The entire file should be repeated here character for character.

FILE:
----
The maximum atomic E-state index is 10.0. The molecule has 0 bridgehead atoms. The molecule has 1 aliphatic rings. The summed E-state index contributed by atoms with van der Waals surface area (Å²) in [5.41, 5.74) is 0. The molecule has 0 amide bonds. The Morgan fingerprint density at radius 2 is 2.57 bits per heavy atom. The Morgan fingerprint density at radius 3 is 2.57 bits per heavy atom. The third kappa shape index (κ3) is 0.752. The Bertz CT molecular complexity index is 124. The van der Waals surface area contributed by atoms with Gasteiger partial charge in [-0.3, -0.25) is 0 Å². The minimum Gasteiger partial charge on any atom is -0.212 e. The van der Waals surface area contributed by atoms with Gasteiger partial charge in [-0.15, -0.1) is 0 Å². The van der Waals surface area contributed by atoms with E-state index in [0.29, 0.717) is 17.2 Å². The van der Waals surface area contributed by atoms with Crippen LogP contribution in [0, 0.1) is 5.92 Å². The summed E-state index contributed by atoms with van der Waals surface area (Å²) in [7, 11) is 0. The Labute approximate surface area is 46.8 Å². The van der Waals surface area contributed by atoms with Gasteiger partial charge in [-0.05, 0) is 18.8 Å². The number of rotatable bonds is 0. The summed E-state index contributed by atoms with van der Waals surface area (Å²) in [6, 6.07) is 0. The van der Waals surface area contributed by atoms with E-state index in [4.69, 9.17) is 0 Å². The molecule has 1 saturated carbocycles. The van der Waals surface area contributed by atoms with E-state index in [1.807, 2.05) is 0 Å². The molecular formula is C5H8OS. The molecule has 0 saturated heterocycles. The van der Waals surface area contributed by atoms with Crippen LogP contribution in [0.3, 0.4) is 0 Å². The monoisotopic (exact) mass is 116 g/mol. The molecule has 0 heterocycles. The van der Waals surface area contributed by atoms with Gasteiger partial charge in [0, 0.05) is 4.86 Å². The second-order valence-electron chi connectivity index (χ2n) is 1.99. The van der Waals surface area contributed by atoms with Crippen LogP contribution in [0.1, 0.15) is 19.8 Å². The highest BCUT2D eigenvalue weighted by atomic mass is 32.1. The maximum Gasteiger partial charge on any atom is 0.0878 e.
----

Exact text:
The maximum atomic E-state index is 10.0. The molecule has 0 bridgehead atoms. The molecule has 1 aliphatic rings. The summed E-state index contributed by atoms with van der Waals surface area (Å²) in [5.41, 5.74) is 0. The molecule has 0 amide bonds. The Morgan fingerprint density at radius 2 is 2.57 bits per heavy atom. The Morgan fingerprint density at radius 3 is 2.57 bits per heavy atom. The third kappa shape index (κ3) is 0.752. The Bertz CT molecular complexity index is 124. The van der Waals surface area contributed by atoms with Gasteiger partial charge in [-0.3, -0.25) is 0 Å². The minimum Gasteiger partial charge on any atom is -0.212 e. The van der Waals surface area contributed by atoms with Gasteiger partial charge in [-0.15, -0.1) is 0 Å². The van der Waals surface area contributed by atoms with E-state index in [0.29, 0.717) is 17.2 Å². The van der Waals surface area contributed by atoms with Crippen LogP contribution in [0, 0.1) is 5.92 Å². The summed E-state index contributed by atoms with van der Waals surface area (Å²) in [7, 11) is 0. The Labute approximate surface area is 46.8 Å². The van der Waals surface area contributed by atoms with Gasteiger partial charge in [-0.05, 0) is 18.8 Å². The number of rotatable bonds is 0. The summed E-state index contributed by atoms with van der Waals surface area (Å²) in [6, 6.07) is 0. The van der Waals surface area contributed by atoms with E-state index in [4.69, 9.17) is 0 Å². The molecule has 1 saturated carbocycles. The van der Waals surface area contributed by atoms with E-state index in [1.807, 2.05) is 0 Å². The molecular formula is C5H8OS. The molecule has 0 saturated heterocycles. The van der Waals surface area contributed by atoms with Crippen LogP contribution in [0.3, 0.4) is 0 Å². The monoisotopic (exact) mass is 116 g/mol. The molecule has 0 heterocycles. The van der Waals surface area contributed by atoms with Gasteiger partial charge in [0, 0.05) is 4.86 Å². The second-order valence-electron chi connectivity index (χ2n) is 1.99. The van der Waals surface area contributed by atoms with Crippen LogP contribution in [0.1, 0.15) is 19.8 Å². The highest BCUT2D eigenvalue weighted by atomic mass is 32.1. The maximum Gasteiger partial charge on any atom is 0.0878 e.